• This blog post was originally published on 06/24/2016 and was updated on 03/01/2022

How to Set Up SparkPost as Your SMTP Relay

Note: If you’re using SMTP to route all of your personal mail through SparkPost, awesome! However, be sure to use an email address with a different sending domain (not one associated with your SparkPost account) for your account login. That way, if you ever run into any issues, you’re still able to contact us for help.

You know you need to send email, but you don’t want to spend a lot of time or effort on it — you just want something that works out of the box. It’s not too much to ask! Many frameworks, languages, and tools come with SMTP support, but the last step is the most important – an SMTP server. SparkPost fills that need with SMTP support and a simple setup process.

Today, I’ll be demonstrating how to set up an SMTP relay, so you can use your own email client to send emails from your personal domain. I’ll be using Gmail as my email client and shopwithkindness.org as my sending domain.

Let’s get started!

What Is SMTP?

Simple mail transfer protocol (SMTP) is an approach to sending and receiving emails that helps email servers — the computers used for email operations — decode and understand your email requests. For example, your email recipient appears in one section of the guidelines, which tells the server who the receiver is and where to reach them.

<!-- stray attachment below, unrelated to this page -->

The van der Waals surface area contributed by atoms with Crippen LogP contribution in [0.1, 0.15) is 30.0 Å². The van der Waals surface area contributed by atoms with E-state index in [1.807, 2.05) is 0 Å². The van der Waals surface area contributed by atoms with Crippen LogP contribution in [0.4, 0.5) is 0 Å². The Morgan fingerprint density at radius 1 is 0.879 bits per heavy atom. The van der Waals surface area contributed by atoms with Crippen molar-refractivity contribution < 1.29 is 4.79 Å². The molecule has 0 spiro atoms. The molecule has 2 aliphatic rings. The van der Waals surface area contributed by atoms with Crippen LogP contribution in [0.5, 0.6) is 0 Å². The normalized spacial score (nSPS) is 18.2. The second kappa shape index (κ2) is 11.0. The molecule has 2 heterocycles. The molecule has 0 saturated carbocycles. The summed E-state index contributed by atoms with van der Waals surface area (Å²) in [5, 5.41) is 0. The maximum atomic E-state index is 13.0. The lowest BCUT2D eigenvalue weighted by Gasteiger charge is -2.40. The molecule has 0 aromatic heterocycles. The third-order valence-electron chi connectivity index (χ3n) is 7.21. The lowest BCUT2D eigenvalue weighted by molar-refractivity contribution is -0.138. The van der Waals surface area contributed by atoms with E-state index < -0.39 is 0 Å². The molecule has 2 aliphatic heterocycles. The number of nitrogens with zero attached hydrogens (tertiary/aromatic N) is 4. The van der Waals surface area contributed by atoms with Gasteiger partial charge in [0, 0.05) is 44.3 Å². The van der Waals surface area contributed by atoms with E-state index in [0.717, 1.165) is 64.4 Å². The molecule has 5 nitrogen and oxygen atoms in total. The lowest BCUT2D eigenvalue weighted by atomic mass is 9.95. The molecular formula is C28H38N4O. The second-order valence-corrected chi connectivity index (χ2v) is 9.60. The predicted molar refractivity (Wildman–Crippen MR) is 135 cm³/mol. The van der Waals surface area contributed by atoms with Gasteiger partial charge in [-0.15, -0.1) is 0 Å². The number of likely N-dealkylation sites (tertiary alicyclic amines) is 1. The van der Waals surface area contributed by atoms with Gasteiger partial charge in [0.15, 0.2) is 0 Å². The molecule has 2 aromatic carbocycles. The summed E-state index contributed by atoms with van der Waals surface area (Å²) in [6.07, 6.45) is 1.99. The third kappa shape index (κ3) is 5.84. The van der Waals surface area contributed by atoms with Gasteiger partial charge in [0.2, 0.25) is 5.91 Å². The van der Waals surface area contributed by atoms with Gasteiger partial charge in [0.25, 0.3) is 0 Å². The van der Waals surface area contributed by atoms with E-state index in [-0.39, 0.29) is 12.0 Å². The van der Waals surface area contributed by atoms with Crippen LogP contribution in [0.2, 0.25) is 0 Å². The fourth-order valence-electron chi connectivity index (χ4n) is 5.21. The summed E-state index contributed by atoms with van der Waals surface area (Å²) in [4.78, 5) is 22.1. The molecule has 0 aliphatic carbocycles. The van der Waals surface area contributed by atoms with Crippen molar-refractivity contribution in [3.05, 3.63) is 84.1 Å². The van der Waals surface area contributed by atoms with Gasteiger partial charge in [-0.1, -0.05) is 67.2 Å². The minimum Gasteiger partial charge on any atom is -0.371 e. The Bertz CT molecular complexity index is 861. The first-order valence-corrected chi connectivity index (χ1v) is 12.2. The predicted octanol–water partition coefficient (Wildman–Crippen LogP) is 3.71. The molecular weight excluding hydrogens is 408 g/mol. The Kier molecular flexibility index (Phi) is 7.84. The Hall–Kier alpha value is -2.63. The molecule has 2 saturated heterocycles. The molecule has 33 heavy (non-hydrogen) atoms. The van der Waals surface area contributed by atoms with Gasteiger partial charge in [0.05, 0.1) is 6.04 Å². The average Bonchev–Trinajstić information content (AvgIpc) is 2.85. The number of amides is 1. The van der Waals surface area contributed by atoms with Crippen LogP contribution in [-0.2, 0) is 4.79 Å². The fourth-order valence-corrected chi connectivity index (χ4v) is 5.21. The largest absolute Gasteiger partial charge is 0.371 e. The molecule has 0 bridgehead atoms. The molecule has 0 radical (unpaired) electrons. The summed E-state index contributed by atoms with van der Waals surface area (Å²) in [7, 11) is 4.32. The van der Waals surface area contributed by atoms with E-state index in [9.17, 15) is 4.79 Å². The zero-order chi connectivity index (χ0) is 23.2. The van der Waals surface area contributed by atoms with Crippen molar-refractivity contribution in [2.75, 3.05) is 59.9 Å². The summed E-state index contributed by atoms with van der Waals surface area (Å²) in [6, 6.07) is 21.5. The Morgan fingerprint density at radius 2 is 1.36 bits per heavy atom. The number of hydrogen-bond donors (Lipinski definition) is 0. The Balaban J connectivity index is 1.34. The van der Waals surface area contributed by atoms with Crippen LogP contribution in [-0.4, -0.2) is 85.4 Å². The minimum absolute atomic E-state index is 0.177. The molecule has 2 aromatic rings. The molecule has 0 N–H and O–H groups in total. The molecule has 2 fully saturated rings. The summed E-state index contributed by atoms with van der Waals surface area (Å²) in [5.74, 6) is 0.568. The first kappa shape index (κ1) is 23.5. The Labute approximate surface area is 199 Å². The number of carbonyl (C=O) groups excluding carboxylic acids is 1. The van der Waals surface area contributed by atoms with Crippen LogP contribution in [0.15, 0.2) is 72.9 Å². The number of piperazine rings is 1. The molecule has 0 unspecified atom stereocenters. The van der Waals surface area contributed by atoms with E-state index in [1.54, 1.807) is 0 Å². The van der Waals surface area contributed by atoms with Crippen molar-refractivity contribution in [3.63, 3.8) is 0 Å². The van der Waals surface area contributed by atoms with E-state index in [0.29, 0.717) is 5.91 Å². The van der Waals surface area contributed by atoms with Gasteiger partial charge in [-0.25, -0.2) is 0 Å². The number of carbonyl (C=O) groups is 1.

In SMTP, the outgoing mail server introduces itself to the receiving computer through a process known as a handshake. It then tells the receiving server what message to send and where to send it. The receiving server verifies the domain name and IP address before confirming the request. Once the incoming computer authorizes the communication, the initial computer transmits the message.

SMTP involves more extended conversation between the two servers to send the email and uses a text-based code known as ASCII to communicate.

What Are the Advantages of SMTP?

What Are the Advantages of SMTP?

Many advantages for using SparkPost SMTP exist, including:

  • Wide acceptance: Since most platforms support the SMTP guidelines, migration is simple.
  • Limited need for coding: Unlike the application programming interface (API), the SMTP approach requires no advanced coding knowledge to set up and use.
  • Customization: You can continue using existing resources while retaining control over message generation.
  • Delivery speed: With text-based ASCII exchange, messages generally transmit quickly.
  • Complete notifications: The SMTP protocols deliver thorough information on fail issues, so you can analyze and prevent future issues.

When Do You Use SMTP?

SMTP is only applicable to sending emails. The protocols cover transmitting the data between the two servers — the relay portion of the transaction. Another procedure, such as post office protocol (POP) or internet access protocol (IMAP), retrieves the message for the recipient from the incoming mail server.

What Is an SMTP Relay?

An SMTP relay is a company that provides a dedicated outgoing mail server using SMTP transmission standards, making bulk email sending efficient and effective.